No. 1 computer maker Lenovo bested analysts expectations with a 36 percent jump in quarterly profit fueled by its growing share of the global PC market and its increasingly successful diversification strategy.
This definitely proved that our PC Plus strategy is working very well, CEO Yang Yuanqing said in a conference call with analysts. We are confident that we can sustain this momentum quarter after quarter.
PC Plus is what Lenovo calls its strategy of diversifying into other devices such as smartphones and smart TVs. Lenovo doesnt yet sell those products in the U.S. but intends to introduce them here by the end of 2014.
Lenovos mobile Internet and digital home products, which includes smartphones, smart TVs and tablets, accounted for 15 percent of total revenue compared to eight percent a year ago.
The better profit is due partly to its smartphone business and cost control, HSBC Holdings analyst Jenny Lai told Bloomberg News in an e-mail.
Lenovo reported Thursday that revenue rose 13 percent to $9.8 billion in the fiscal second quarter that ended Sept. 30. Analysts polled by Bloomberg News had been expecting, on average, revenue of $9.41 billion.
Net income totaled $220 million, up from $162 million a year ago. Analysts were projecting $202.7 million in net income.
Lenovo is based in China and has a headquarters in Morrisville, where it employs 2,200 workers.
Despite Lenovos prosperity, in May and again in October the company laid off what it described as a small number of employees in Morrisville.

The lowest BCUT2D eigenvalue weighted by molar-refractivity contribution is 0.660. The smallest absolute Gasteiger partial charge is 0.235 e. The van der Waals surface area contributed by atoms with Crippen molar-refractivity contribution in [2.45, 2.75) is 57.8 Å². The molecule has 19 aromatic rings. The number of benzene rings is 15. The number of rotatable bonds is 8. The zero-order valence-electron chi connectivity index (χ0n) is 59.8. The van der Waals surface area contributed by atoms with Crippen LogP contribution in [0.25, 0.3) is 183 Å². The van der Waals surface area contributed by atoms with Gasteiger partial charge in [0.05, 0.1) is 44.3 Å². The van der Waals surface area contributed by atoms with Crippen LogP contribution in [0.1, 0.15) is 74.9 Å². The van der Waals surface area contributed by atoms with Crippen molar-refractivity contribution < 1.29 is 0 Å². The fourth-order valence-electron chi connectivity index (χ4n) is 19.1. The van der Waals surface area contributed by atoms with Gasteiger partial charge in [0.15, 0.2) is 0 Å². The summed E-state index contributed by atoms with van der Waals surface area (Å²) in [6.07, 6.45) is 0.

Company spokesman Ray Gorman noted in the wake of last months layoffs, which he attributed to the companys diversification strategy, that Lenovo has been steadily expanding its work force across North Carolina.
We will continue to hire in North Carolina, particularly in the higher-growth areas of our business, such as PC Plus, Gorman said at the time.
Lenovos worldwide PC shipments have outpaced the industry for 18 consecutive quarters, and for the past two quarters it has been the undisputed market leader. But in the third quarter its PC shipments rose just 2 percent, according to market research firms IDC and Gartner, because the overall market sagged.
Lenovo ranks No. 4 in the U.S. PC market. It entered the U.S. market in 2005 when it acquired IBMs PC business.
Yang said he expects the PC market to improve over the next few quarters and also sees the expanding tablet market shifting to our favor.
Lenovo ranks No. 4 in tablets behind Apple, Samsung and Asus. In the third quarter it shipped 2.3 million tablets globally, up from $1.5 million in the second quarter and a scant 400,000 units in the year-ago quarter, according to IDC.
Lenovos American depositary receipts, which are akin to common stock, were trading at $22.11 Thursday morning, up 36 cents. Its ADRs have risen 21 percent this year.